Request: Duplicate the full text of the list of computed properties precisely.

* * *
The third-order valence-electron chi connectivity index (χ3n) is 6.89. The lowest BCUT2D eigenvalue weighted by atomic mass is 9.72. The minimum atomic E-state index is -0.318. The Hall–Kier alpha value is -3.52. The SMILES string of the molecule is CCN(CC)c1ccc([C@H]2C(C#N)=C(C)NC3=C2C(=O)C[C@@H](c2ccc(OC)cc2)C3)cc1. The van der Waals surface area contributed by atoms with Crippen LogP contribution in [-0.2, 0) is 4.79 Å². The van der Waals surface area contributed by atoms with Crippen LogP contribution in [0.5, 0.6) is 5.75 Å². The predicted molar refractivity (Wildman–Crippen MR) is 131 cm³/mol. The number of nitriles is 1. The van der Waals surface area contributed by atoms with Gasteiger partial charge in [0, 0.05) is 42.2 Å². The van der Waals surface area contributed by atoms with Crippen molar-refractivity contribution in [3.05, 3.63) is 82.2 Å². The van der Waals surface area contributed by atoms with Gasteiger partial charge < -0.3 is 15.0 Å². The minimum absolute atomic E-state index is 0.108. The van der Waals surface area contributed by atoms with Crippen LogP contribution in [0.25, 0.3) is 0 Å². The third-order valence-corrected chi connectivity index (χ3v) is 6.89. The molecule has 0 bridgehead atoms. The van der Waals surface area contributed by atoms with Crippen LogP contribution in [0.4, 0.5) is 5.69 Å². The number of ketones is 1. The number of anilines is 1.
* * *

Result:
The third-order valence-electron chi connectivity index (χ3n) is 6.89. The lowest BCUT2D eigenvalue weighted by atomic mass is 9.72. The minimum atomic E-state index is -0.318. The Hall–Kier alpha value is -3.52. The SMILES string of the molecule is CCN(CC)c1ccc([C@H]2C(C#N)=C(C)NC3=C2C(=O)C[C@@H](c2ccc(OC)cc2)C3)cc1. The van der Waals surface area contributed by atoms with Crippen LogP contribution in [-0.2, 0) is 4.79 Å². The van der Waals surface area contributed by atoms with Crippen LogP contribution in [0.5, 0.6) is 5.75 Å². The predicted molar refractivity (Wildman–Crippen MR) is 131 cm³/mol. The number of nitriles is 1. The van der Waals surface area contributed by atoms with Gasteiger partial charge in [0, 0.05) is 42.2 Å². The van der Waals surface area contributed by atoms with Crippen molar-refractivity contribution in [3.05, 3.63) is 82.2 Å². The van der Waals surface area contributed by atoms with Gasteiger partial charge < -0.3 is 15.0 Å². The minimum absolute atomic E-state index is 0.108. The van der Waals surface area contributed by atoms with Crippen LogP contribution in [0.25, 0.3) is 0 Å². The third-order valence-corrected chi connectivity index (χ3v) is 6.89. The molecule has 0 bridgehead atoms. The van der Waals surface area contributed by atoms with Crippen LogP contribution in [0.4, 0.5) is 5.69 Å². The number of ketones is 1. The number of anilines is 1.